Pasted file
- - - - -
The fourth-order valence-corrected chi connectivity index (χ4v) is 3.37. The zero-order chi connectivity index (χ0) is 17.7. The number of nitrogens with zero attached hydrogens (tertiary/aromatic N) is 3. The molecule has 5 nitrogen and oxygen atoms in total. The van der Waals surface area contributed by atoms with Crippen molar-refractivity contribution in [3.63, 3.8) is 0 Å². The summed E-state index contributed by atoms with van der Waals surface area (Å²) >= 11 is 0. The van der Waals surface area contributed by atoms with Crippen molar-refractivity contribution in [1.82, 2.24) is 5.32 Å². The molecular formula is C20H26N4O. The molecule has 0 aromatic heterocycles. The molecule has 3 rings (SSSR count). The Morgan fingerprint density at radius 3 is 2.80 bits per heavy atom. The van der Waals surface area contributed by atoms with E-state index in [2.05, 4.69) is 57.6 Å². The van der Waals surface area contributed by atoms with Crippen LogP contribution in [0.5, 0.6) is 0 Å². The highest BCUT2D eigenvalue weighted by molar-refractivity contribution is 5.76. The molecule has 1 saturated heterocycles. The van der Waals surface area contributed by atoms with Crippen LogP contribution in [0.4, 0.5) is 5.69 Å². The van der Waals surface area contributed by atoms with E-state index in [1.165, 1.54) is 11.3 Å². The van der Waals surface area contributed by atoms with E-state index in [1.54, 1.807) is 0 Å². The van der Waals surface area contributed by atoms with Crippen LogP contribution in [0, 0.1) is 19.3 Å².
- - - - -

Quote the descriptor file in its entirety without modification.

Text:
The fourth-order valence-corrected chi connectivity index (χ4v) is 3.37. The zero-order chi connectivity index (χ0) is 17.7. The number of nitrogens with zero attached hydrogens (tertiary/aromatic N) is 3. The molecule has 5 nitrogen and oxygen atoms in total. The van der Waals surface area contributed by atoms with Crippen molar-refractivity contribution in [3.63, 3.8) is 0 Å². The summed E-state index contributed by atoms with van der Waals surface area (Å²) >= 11 is 0. The van der Waals surface area contributed by atoms with Crippen molar-refractivity contribution in [1.82, 2.24) is 5.32 Å². The molecular formula is C20H26N4O. The molecule has 0 aromatic heterocycles. The molecule has 3 rings (SSSR count). The Morgan fingerprint density at radius 3 is 2.80 bits per heavy atom. The van der Waals surface area contributed by atoms with E-state index in [2.05, 4.69) is 57.6 Å². The van der Waals surface area contributed by atoms with Crippen LogP contribution in [0.5, 0.6) is 0 Å². The highest BCUT2D eigenvalue weighted by molar-refractivity contribution is 5.76. The molecule has 1 saturated heterocycles. The van der Waals surface area contributed by atoms with Crippen LogP contribution in [0.4, 0.5) is 5.69 Å². The van der Waals surface area contributed by atoms with E-state index in [1.165, 1.54) is 11.3 Å². The van der Waals surface area contributed by atoms with E-state index in [1.54, 1.807) is 0 Å². The van der Waals surface area contributed by atoms with Crippen LogP contribution in [0, 0.1) is 19.3 Å².